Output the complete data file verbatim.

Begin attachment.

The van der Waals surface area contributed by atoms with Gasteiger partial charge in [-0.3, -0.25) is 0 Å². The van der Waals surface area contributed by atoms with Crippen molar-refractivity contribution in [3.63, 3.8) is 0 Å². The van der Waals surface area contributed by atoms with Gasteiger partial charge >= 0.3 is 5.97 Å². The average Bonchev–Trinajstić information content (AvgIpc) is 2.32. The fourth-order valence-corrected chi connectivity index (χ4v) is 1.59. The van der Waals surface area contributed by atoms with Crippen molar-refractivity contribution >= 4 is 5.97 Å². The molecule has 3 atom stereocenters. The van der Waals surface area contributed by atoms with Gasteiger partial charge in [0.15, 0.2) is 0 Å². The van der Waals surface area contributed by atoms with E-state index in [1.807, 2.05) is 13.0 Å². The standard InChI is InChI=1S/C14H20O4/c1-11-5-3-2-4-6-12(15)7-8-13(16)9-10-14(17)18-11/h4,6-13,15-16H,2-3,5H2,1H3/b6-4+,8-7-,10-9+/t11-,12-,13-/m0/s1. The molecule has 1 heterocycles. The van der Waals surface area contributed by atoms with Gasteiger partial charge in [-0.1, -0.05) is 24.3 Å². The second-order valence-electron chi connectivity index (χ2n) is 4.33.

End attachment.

The van der Waals surface area contributed by atoms with Gasteiger partial charge in [-0.3, -0.25) is 0 Å². The van der Waals surface area contributed by atoms with Crippen molar-refractivity contribution in [3.63, 3.8) is 0 Å². The van der Waals surface area contributed by atoms with Gasteiger partial charge >= 0.3 is 5.97 Å². The average Bonchev–Trinajstić information content (AvgIpc) is 2.32. The fourth-order valence-corrected chi connectivity index (χ4v) is 1.59. The van der Waals surface area contributed by atoms with Crippen molar-refractivity contribution >= 4 is 5.97 Å². The molecule has 3 atom stereocenters. The van der Waals surface area contributed by atoms with Gasteiger partial charge in [0.15, 0.2) is 0 Å². The van der Waals surface area contributed by atoms with E-state index in [1.807, 2.05) is 13.0 Å². The standard InChI is InChI=1S/C14H20O4/c1-11-5-3-2-4-6-12(15)7-8-13(16)9-10-14(17)18-11/h4,6-13,15-16H,2-3,5H2,1H3/b6-4+,8-7-,10-9+/t11-,12-,13-/m0/s1. The molecule has 1 heterocycles. The van der Waals surface area contributed by atoms with Gasteiger partial charge in [-0.1, -0.05) is 24.3 Å². The second-order valence-electron chi connectivity index (χ2n) is 4.33.